New Rochelle has been ground zero for COVID-19 in the Hudson Valley after a 50-year-old attorney became the second in New York to test positive for the virus.
In response, this week, New York Gov. Andrew Cuomo announced that he was pulling out all the stops to help curtail the spread of coronavirus out of New Rochelle, including a containment zone and deployment of the National Guard to assist in sanitizing efforts and delivering items to quarantined residents.
“New Rochelle, at this point, is probably the largest cluster in the United States of these cases,” the governor said. Cuomo said that the numbers in New Rochelle continue going up “unabated,” which will require a special public health strategy for the city.
“This is the greatest public health challenge we have in the state right now, and coming up with a special strategy has been (New York State Department of Health Commissioner Howard Zucker’s) focus,” the governor added.
- Previous story: State Orders One-Mile New Rochelle Containment Area, School Closures To Combat COVID-19 Spread
“Many are concerned about the National Guard, but they are here to assist us not provide a military function or policing function,” Bramson said. “We’re not under Martial Law, and it’s not a quarantine zone. The bottom line is that the guards are here to assist us, so you don’t have to worry about them being here.”
Despite the drastic measures, Bramson wants local residents to remain calm, despite the increasing number of positive cases of COVID-19.
“As a reminder: public health experts have been clear that the great majority of those who contract coronavirus will recover without difficulty, and that we can protect ourselves and our families by following common-sense public health guidelines,” he said. “If you experience symptoms, please consult your doctor or health care provider.”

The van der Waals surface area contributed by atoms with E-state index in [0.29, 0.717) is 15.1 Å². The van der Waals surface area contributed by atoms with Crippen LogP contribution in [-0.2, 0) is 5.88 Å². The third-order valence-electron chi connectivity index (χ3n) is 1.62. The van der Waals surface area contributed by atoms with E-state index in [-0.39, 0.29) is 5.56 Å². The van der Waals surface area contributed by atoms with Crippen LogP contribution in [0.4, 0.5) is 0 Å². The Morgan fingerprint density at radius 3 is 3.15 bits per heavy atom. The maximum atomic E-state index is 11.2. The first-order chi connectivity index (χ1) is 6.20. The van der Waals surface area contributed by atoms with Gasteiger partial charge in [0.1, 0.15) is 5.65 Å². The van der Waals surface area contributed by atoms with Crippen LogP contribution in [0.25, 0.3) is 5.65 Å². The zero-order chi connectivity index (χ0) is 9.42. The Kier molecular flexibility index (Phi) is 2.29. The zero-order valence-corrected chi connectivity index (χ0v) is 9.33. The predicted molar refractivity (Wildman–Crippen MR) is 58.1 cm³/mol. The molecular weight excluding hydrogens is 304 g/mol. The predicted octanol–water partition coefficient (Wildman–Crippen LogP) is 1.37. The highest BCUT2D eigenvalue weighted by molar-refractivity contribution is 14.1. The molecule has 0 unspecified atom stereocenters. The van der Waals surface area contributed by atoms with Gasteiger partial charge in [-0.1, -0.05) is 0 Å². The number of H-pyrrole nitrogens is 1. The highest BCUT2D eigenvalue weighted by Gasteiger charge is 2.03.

During the containment, schools, houses of worship and community centers within the containment zone will be closed for two weeks beginning on Thursday, March 12. Large gatherings of people will also be prohibited within the area during those two weeks.
Bramson made note that while the optics of the situation seem dire, New Rochelle “is not under Martial Law and the containment zone is not a quarantine zone. People are free to come and go as they please, and only those under state-ordered mandatory quarantine are confined to their homes.
“This is a major challenge for all of New Rochelle. No community would welcome a challenge of this kind,” he said. “This is naturally a matter of concern for everyone in New Rochelle and clearly a disruption of daily life on top of the concerns of health.
“The people of New Rochelle have proven they are equal to the challenge. We’re listening to the guidance of state and federal health professionals who are all doing their part. I’ve been enormously moved with the way neighbors have come together to assist their neighbors.”
The longtime mayor added that, “as citizens, if we look at this rationally, we can meet this challenge and overcome it.”
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